As I Was Saying is a forum for a variety of perspectives to foster faith-related conversations among our readers with the goal of mutual learning, even in disagreement. Apart from articles written by editorial staff, these perspectives do not necessarily reflect the views of The Banner.
Living among people whose suffering is relentless, heartbreaking, mind-numbing, has changed me. I am hungrier for heaven’s healing than I have ever been, especially for my friends.
Take Mary.* Her childhood was a train wreck—dysfunctional family, sexual abuse, religious abuse, crippling mental illness—her adult life more of the same. In and out of institutions more times than she can count, her struggles are nearly constant, with only brief reprieves. Not yet 45, her body is disintegrating; she’s not likely to live long. Bright and gifted, she won’t realize her potential in this world.
A phrase comes to mind: Life is hard and then you die. Mary’s life is indeed hard; soon she will die. We know others like her, different details, same reality. Lives filled with suffering so intense I can only face it in small batches. People finding scraps of hope while facing conditions that will likely haunt them until an early death. Life is hard and then you die—a grim truth. Were it the only one, despair would win.
But there is the greater truth, the heavenly home Jesus lovingly prepares for those, like Mary, who love him. At times she fears death, other times she longs for it. Yesterday, my wife, Diane, came back from seeing her. Weary of her suffering, Mary asked her to pray that Jesus would come and take her home.
Thinking of Mary, I hole up in a coffee shop to try a Puritan practice, meditating for an hour on heaven. Headphones on, eyes closed, heart open, I think of what awaits Mary. Here, she hears voices speaking terrible things; there, those voices silenced, she will hear life and love. Here, intestinal system destroyed, she cannot eat; there, the great banquet awaits. Here, memories of abuse and crippling PTSD; there, pure peace and joy. Meditating about Mary—fully restored, fully alive—I weep.
The apostle Paul said, “I consider that our present sufferings are not worth comparing with the glory that will be revealed in us.” Given the level of suffering we see, if Paul is right, the glory that awaits is glorious indeed.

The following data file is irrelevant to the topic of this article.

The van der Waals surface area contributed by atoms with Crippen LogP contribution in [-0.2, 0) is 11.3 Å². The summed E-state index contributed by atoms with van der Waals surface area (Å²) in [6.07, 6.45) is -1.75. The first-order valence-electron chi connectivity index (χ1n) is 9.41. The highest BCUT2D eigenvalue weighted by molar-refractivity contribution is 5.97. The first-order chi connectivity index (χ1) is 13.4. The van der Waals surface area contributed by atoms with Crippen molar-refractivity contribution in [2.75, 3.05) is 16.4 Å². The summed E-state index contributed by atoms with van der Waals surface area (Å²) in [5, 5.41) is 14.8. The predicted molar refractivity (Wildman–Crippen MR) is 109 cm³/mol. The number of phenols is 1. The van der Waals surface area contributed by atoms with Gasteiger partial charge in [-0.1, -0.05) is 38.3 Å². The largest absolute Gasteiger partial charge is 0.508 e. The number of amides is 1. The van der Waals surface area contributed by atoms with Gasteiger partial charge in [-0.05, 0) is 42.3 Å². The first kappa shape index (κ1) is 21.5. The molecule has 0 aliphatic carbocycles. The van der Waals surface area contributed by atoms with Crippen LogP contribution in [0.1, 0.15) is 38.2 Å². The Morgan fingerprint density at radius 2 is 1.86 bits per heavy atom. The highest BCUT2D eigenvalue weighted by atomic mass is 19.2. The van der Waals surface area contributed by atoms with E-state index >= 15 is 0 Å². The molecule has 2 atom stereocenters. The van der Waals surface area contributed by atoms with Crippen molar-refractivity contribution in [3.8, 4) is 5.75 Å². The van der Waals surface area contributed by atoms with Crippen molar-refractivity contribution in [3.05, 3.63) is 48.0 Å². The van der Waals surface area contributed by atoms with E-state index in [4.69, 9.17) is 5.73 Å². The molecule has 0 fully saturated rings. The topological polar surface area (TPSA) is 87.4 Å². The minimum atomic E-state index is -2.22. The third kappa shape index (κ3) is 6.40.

Somehow, seeing our friends suffer, feeling their relentless pain, causes me to think more frequently of heaven, longing for it—for them, for me. Eternal things become clearer and more desirable.
I think of the world I came from, the comfortable world of suburbia, where life seems much better than here on Colfax Street. Recently, a “Jesus on Colfax” team member, a resident of that suburban world, made a striking comment. Speaking about the challenge of radically pursuing Jesus in a pleasant world, she said, “They already have their heaven.”
Having lived in both worlds—wealthy and poor—her words resonate with me. There is truth there, though not complete.
Here is the deep truth: Most of those who are reading this post live lives of almost indescribable comfort and privilege, lives better than almost anyone, ever, anywhere. Pick a category—food, technology, education, creature comforts, opportunities—and you will see abundance.
Please understand—there is real suffering in the world of comfort. I don’t want to minimize that. People are people. We all suffer, and death awaits both rich and poor. However, suffering in the world of comfort and privilege is less pervasive and only rarely as deep. Most of the time, many of us have a pretty good life, even a pampered life.
If you are like me, you will argue that. We don’t feel rich or pampered; we feel normal. But think about things that irritate us—our latte is not hot enough, the grocery store was out of something, our kid didn’t get into their top college choice, we have to cut back because of a financial bump, we wait another year to redo the kitchen.
Air travel comes to mind. Have you ever been frustrated with it, angry because a flight was late or it was noisy or the temperature was wrong? But do we recognize that those magical birds safely deliver us to places all over the world in amazingly short times, even a little bit comfortably?
Merchants compete for our money, addressing needs and wants. Jeff Bezos became mind-numbingly rich by bringing endless stuff to our door, ordered without leaving the comfort of home. Minutes ago I ordered hiking shoes and a T-shirt. In two days they will appear at my door. And while I write this, someone is sweating away, trying to come up with a plan to crush Amazon by bringing us even better stuff, faster and cheaper.
Yes, in some sense, many of us who live in comfort and security already have our heaven. Not complete, not eternal, not without suffering, but a heaven on earth filled with much lovely stuff. Is it any wonder our thoughts here so rarely turn to heaven? Or that we speak so little of heaven? Nice that it’s out there, but we can think of it later.
Living among people whose lives are broken, I have learned that most of us live in a pleasant bubble only rarely pierced by harsh reality. We are poorer for that, settling for this-worldly pleasures rather than eternal ones. Our deep sin is that we are often shallow, too busy with this world to radically invest in following Jesus, loving God, loving neighbor.
I say this to myself as much as to you—many of us who will inhabit eternity with Jesus live shallow lives here. That hard thought makes me wince, a likely sign it’s true.
Mary’s suffering pierces my bubble, lifting my eyes to heaven. I am richer for that. Deeper too, I think—motivated to keep eternity’s healing in mind while still serving Jesus well here.
Whatever it takes—drawing alongside those among us who are suffering, being attentive to our brokenness, confronting our shallowness—we would all be richer if we thought more of heaven.
*Not her real name.